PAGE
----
(For full coverage of North Korea, click [nN25330519])
By Jonathan Thatcher
SEOUL, May 26 (Reuters) - Hidden from even the North Korean public, the youngest son of iron ruler Kim Jong-il has for months been the focus of discussions about who might next lead the impoverished state.
Speculation over who will succeed to the world's first communist dynasty has grown after reports that Kim, who took over from his father and the country's founder in the mid-1990s, suffered a stroke last year.
Many analysts believe the North's internationally condemned nuclear test on Monday was partly aimed at boosting the 67-year-old leader's standing at home to give him more leverage in anointing an heir -- believed to be his third son, Kim Jong-un.
There is no confirmed photograph of the adult Kim Jong-un and his age is unclear. He was born either in 1983 or early 1984.
There is a question too over whether his late mother, a Japanese-born professional dancer called Ko Yong-hui, was Kim Jong-il's official wife or mistress -- an issue that might weigh on his legitimacy to replace his father.
Even by intensely secretive North Korean standards, remarkably little is known about the son, whose youth is also a potential problem in a society that adheres closely to the importance of seniority.
Kim Jong-il was very publicly named heir by his father, Kim Il-sung, but he has studiously avoided repeating the process.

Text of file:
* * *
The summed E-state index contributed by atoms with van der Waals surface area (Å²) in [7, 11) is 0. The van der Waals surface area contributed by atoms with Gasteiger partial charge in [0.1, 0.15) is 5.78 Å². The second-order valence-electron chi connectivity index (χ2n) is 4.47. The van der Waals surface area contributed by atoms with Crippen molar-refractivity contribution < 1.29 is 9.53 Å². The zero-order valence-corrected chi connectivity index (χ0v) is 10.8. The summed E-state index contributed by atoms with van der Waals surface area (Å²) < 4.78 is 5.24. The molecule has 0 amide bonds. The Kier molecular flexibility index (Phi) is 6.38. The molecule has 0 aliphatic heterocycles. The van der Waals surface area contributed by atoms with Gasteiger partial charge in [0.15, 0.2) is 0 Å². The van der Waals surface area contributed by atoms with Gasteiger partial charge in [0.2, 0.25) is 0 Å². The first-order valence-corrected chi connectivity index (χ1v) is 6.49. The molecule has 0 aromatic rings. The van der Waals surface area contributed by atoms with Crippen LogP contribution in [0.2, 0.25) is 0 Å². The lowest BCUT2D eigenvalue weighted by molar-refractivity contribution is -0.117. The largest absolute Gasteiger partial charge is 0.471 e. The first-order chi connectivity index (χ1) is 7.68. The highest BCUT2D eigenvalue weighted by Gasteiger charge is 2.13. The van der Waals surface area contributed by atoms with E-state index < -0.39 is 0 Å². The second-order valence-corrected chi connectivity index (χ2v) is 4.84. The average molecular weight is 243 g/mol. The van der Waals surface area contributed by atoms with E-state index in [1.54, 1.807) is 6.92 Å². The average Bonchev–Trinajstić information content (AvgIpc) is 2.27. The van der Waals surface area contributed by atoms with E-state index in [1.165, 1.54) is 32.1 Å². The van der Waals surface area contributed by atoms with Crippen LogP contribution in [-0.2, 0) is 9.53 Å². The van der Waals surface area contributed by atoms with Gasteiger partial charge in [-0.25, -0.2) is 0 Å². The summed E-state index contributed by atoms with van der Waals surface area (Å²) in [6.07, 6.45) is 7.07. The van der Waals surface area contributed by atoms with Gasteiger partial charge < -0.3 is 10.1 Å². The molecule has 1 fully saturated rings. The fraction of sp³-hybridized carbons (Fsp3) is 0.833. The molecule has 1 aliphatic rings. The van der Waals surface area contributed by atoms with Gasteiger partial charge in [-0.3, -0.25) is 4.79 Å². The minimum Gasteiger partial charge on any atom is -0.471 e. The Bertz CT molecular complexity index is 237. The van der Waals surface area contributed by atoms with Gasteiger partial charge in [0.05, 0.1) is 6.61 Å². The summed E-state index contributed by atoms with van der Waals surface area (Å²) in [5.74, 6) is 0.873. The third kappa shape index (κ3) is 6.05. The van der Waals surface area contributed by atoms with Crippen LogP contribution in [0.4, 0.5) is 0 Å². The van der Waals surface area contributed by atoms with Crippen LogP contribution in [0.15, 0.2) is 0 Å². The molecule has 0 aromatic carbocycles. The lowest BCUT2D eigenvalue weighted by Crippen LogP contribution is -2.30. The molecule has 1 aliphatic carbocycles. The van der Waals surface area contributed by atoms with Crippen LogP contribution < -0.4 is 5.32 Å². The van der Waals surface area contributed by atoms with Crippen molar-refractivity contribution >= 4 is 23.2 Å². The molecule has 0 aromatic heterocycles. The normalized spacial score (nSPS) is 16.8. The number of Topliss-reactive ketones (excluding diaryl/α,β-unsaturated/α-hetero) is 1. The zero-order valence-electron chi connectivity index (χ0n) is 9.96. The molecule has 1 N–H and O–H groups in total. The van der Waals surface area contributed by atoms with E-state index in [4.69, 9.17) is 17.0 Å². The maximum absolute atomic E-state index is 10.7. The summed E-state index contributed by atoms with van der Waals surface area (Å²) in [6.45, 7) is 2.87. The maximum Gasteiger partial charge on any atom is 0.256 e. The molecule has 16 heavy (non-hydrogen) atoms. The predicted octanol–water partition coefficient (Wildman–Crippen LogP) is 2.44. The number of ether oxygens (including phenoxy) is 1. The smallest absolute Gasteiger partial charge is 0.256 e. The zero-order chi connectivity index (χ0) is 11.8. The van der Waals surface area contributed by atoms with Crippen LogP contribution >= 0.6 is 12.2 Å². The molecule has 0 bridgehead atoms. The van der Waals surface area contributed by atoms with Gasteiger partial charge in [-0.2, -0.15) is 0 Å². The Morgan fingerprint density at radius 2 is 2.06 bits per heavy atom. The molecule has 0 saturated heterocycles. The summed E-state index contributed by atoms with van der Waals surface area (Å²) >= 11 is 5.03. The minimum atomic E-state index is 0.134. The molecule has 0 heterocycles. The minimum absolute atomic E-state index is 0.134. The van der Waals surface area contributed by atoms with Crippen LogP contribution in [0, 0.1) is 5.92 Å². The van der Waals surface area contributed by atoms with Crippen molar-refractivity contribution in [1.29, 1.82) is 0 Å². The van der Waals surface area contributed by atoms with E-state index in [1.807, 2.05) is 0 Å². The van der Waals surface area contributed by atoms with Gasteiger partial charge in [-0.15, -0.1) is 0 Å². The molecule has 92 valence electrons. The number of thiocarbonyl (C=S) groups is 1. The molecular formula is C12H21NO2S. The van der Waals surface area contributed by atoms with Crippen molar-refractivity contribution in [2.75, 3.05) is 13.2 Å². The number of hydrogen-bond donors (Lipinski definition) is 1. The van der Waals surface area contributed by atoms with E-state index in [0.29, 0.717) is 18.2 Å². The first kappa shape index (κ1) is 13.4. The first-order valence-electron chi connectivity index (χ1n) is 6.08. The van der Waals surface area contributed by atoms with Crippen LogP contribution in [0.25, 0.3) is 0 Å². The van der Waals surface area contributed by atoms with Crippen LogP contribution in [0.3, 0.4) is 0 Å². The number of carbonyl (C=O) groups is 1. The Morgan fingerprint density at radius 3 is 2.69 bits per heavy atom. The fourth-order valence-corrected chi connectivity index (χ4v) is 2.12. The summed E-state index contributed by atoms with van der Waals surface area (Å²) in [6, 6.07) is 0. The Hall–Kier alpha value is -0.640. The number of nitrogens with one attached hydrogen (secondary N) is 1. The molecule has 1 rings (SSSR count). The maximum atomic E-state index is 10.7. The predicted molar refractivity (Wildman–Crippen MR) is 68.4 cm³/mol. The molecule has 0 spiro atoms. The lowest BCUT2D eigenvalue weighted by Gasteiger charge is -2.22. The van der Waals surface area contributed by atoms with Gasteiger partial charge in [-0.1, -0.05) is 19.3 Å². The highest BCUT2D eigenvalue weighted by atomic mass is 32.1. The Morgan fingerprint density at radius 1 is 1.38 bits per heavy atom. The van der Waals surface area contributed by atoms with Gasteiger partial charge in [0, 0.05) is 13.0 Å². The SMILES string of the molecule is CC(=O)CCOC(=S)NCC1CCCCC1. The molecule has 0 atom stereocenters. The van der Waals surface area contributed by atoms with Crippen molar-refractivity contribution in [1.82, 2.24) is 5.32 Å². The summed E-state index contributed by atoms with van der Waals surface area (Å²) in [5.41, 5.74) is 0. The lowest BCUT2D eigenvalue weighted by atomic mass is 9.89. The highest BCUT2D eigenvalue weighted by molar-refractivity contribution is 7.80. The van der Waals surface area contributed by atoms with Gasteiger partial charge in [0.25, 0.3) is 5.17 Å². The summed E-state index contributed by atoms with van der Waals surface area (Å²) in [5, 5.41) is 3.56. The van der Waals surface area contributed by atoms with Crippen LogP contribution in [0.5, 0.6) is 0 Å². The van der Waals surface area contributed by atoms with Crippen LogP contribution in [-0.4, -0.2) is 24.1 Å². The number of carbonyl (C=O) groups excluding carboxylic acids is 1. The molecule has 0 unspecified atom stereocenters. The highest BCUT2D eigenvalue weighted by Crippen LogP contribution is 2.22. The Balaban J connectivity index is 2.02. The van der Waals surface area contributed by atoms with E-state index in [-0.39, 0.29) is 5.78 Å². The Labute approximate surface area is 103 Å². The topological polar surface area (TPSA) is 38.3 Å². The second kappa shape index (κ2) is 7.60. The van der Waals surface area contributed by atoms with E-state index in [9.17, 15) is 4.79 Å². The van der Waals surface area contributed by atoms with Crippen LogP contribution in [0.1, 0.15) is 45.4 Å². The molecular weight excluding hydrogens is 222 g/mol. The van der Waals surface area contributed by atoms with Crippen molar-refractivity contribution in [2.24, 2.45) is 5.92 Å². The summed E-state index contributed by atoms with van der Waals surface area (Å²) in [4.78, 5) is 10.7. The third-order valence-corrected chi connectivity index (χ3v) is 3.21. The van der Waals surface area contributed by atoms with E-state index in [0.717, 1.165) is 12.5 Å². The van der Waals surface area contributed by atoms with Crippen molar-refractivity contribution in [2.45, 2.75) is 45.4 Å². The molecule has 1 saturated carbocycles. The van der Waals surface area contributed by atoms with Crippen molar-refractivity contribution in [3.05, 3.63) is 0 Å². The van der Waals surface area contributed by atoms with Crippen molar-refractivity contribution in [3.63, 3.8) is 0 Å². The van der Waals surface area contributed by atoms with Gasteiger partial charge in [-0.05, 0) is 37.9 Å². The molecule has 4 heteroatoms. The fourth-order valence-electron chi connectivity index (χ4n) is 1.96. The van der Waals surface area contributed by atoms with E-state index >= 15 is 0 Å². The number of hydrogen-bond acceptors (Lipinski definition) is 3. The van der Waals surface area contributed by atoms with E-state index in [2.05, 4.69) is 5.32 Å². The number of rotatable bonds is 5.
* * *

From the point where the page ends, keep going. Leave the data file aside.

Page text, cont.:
None of his three sons are mentioned in state media, much of whose efforts are focused on eulogising the current leader and his father who died in 1994 and is now North Korea's eternal president.
Kim Jong-un is thought to be Swiss-educated and able to speak English and German.
In a book on his time as chef to the ruling household, Kenji Fujimori said that of the three sons, the youngest Kim most resembles his father.
He is also reported to have a ruthless streak and the strongest leadership skills of the three. And, perhaps more importantly, he is thought to be his father's favourite.
Park Syung-je, a Seoul-based analyst with the Asia Strategy Institute, said he believed Kim junior had the backing of Jang Song-taek, effectively the country's number 2 leader.
Kim Jong-il in April promoted Jang, his brother-in-law, to the powerful National Defence Commission, which many analysts took to be an attempt to establish a mechanism for the eventual transfer of power, with Jang as kingmaker.
In a report on Monday, the Wall Street Journal said Washington had concluded Kim had initiated a political transition in which Jang and the younger Kim were emerging as major players in a new power structure.
South Korean media have speculated that Kim Jong-un may also suffer diabetes, something that is thought to have long plagued his father.
(Additional reporting by Kim Jung-hyun and Jack Kim, Editing by Dean Yates)